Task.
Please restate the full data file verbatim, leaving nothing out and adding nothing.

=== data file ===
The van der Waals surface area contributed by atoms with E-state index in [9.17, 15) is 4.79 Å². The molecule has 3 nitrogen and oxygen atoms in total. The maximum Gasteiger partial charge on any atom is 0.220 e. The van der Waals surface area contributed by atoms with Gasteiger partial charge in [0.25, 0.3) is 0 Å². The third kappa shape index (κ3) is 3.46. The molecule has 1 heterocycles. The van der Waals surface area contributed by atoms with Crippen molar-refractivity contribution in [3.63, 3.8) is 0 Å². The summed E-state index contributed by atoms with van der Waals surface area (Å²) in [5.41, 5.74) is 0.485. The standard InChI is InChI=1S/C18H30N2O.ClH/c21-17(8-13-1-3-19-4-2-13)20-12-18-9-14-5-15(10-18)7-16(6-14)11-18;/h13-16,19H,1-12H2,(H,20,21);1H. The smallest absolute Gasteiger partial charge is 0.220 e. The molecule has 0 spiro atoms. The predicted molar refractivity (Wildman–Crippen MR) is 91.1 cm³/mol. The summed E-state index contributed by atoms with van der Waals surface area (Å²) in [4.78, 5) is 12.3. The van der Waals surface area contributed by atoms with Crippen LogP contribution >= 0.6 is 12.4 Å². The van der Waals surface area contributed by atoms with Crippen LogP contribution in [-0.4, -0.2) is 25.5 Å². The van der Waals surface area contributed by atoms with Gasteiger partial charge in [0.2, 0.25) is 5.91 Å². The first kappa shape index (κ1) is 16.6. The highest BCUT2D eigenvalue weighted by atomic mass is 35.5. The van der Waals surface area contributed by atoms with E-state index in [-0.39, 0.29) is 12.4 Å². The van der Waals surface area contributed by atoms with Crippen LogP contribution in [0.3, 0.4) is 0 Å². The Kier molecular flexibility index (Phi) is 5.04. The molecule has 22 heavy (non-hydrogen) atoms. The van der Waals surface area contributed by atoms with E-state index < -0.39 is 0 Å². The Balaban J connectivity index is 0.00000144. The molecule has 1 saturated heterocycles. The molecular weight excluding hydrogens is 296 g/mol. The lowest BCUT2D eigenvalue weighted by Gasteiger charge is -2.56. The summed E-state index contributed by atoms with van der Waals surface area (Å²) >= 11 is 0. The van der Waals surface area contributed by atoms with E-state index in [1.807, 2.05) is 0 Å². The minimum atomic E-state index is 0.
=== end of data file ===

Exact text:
The van der Waals surface area contributed by atoms with E-state index in [9.17, 15) is 4.79 Å². The molecule has 3 nitrogen and oxygen atoms in total. The maximum Gasteiger partial charge on any atom is 0.220 e. The van der Waals surface area contributed by atoms with Gasteiger partial charge in [0.25, 0.3) is 0 Å². The third kappa shape index (κ3) is 3.46. The molecule has 1 heterocycles. The van der Waals surface area contributed by atoms with Crippen molar-refractivity contribution in [3.63, 3.8) is 0 Å². The summed E-state index contributed by atoms with van der Waals surface area (Å²) in [5.41, 5.74) is 0.485. The standard InChI is InChI=1S/C18H30N2O.ClH/c21-17(8-13-1-3-19-4-2-13)20-12-18-9-14-5-15(10-18)7-16(6-14)11-18;/h13-16,19H,1-12H2,(H,20,21);1H. The smallest absolute Gasteiger partial charge is 0.220 e. The molecule has 0 spiro atoms. The predicted molar refractivity (Wildman–Crippen MR) is 91.1 cm³/mol. The summed E-state index contributed by atoms with van der Waals surface area (Å²) in [4.78, 5) is 12.3. The van der Waals surface area contributed by atoms with Crippen LogP contribution >= 0.6 is 12.4 Å². The van der Waals surface area contributed by atoms with Crippen LogP contribution in [-0.4, -0.2) is 25.5 Å². The van der Waals surface area contributed by atoms with Gasteiger partial charge in [0.2, 0.25) is 5.91 Å². The first kappa shape index (κ1) is 16.6. The highest BCUT2D eigenvalue weighted by atomic mass is 35.5. The van der Waals surface area contributed by atoms with E-state index in [-0.39, 0.29) is 12.4 Å². The van der Waals surface area contributed by atoms with Crippen LogP contribution in [0.3, 0.4) is 0 Å². The Kier molecular flexibility index (Phi) is 5.04. The molecule has 22 heavy (non-hydrogen) atoms. The van der Waals surface area contributed by atoms with E-state index < -0.39 is 0 Å². The Balaban J connectivity index is 0.00000144. The molecule has 1 saturated heterocycles. The molecular weight excluding hydrogens is 296 g/mol. The lowest BCUT2D eigenvalue weighted by Gasteiger charge is -2.56. The summed E-state index contributed by atoms with van der Waals surface area (Å²) >= 11 is 0. The van der Waals surface area contributed by atoms with E-state index in [1.807, 2.05) is 0 Å². The minimum atomic E-state index is 0.